Compared to the rest, the Irish, for so long the impoverished members of the Five Nations in terms of resources and players, are laughing all the way to the Bank of Ireland.
Not only will Ulster, whose supporting army during the cup run has grown from 2,000 to nearly 50,000, make something of a financial killing when they meet Colomiers in the final of the European Cup at Lansdowne Road, Dublin, on Saturday, but they should make a point or two.
There has been no expensive recruitment of southern hemisphere talent and there have been no interminable wrangles between clubs and country. This is a home-grown production, which partly explains why Ulster were not given a prayer in the competition and at the same time reveals one of their great strengths.
"We're like one big family," Harry Williams, the coach, said. "There are no overseas imports and the game is still under the control of the Irish union. It's not as dominated by money as in other countries and there are no wealthy benefactors looking for their cut. Everybody in the squad is eligible to play for Ireland."
They may be eligible, but not many Ulstermen will be returning to Lansdowne Road on 6 February when Ireland play France in the opening round of the Five Nations. Only two, the centre Jonathan Bell and the flanker Andy Ward, played against the Springboks before Christmas and although Warren Gatland, the Ireland coach, has delayed naming his side until after the cup final, it can only be for one reason: the form of David Humphreys.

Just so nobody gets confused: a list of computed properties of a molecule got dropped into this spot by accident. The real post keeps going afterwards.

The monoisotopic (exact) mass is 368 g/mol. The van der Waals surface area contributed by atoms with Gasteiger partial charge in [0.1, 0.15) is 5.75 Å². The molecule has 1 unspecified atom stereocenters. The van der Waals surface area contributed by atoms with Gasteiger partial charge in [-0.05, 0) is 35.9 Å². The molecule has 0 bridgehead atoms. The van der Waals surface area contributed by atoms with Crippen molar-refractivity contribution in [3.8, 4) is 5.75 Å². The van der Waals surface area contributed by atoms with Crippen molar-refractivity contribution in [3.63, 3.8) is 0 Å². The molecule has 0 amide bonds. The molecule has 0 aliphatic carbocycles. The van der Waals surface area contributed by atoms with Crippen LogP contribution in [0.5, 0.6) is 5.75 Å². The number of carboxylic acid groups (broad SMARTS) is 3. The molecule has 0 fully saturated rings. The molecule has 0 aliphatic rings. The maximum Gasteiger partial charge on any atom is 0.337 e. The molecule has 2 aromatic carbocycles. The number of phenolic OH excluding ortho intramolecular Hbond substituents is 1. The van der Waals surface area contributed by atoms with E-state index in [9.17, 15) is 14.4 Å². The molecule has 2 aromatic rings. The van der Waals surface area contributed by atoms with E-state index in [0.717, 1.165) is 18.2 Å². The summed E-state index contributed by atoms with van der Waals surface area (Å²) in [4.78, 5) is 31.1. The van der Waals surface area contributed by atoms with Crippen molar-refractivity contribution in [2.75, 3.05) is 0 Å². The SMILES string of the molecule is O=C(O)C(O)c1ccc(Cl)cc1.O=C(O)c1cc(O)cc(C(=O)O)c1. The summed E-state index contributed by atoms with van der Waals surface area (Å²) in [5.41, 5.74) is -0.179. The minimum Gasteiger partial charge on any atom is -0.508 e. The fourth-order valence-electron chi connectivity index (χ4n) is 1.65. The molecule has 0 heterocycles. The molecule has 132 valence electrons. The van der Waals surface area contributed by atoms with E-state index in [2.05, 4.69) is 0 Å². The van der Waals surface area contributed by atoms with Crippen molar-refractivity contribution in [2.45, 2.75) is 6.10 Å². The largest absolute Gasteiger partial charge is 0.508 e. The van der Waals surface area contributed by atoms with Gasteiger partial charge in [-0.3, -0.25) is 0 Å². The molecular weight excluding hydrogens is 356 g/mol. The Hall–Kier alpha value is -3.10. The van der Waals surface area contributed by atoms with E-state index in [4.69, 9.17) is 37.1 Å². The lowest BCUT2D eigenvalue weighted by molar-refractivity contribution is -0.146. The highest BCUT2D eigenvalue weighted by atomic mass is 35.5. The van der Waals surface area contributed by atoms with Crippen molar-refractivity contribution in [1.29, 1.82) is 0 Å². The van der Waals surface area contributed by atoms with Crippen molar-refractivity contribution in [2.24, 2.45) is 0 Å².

Since returning to the greener grass of Belfast from London Irish, when the IRFU made a concerted effort to bring the exiles home, Humphreys has been pivotal in Ulster's march.
After a virtuoso performance for Oxford in the 1995 Varsity match, when he looked like the next Tony Ward, his career stubbornly refused to take off.
He failed to put the sun into Sunbury and failed to convince the national selectors that he was the natural choice for stand-off. Gatland prefers the more prosaic approach of Eric Elwood, whom he coached at Connacht. However, Gatland saw Humphreys at his best when Ulster produced one of the great performances of the European Cup, defeating Stade Francais, the creme de la creme of French club rugby, 33-27 in the semi-finals before a full house at Ravenhill in Belfast two weeks ago.
"He's playing the rugby of his life," Williams said of the 27-year-old Ulster captain. "He has a new-found confidence. He's making decisions and he's running the game. He's been an inspiration. That try against Stade Francais was a wee moment of brilliance."
That try was the defining moment as Humphreys turned defence into attack and finished off a move he had improvised from deep in his own half. Ravenhill experienced lift-off. "It has done the whole community a power of good," Williams said. "Rugby is very different from the political set-up. It's an all-Ireland sport with no borders. There are some Catholic players in the side but I couldn't even tell you who they were. We are non- political, non-religious. Such topics are banned from the game."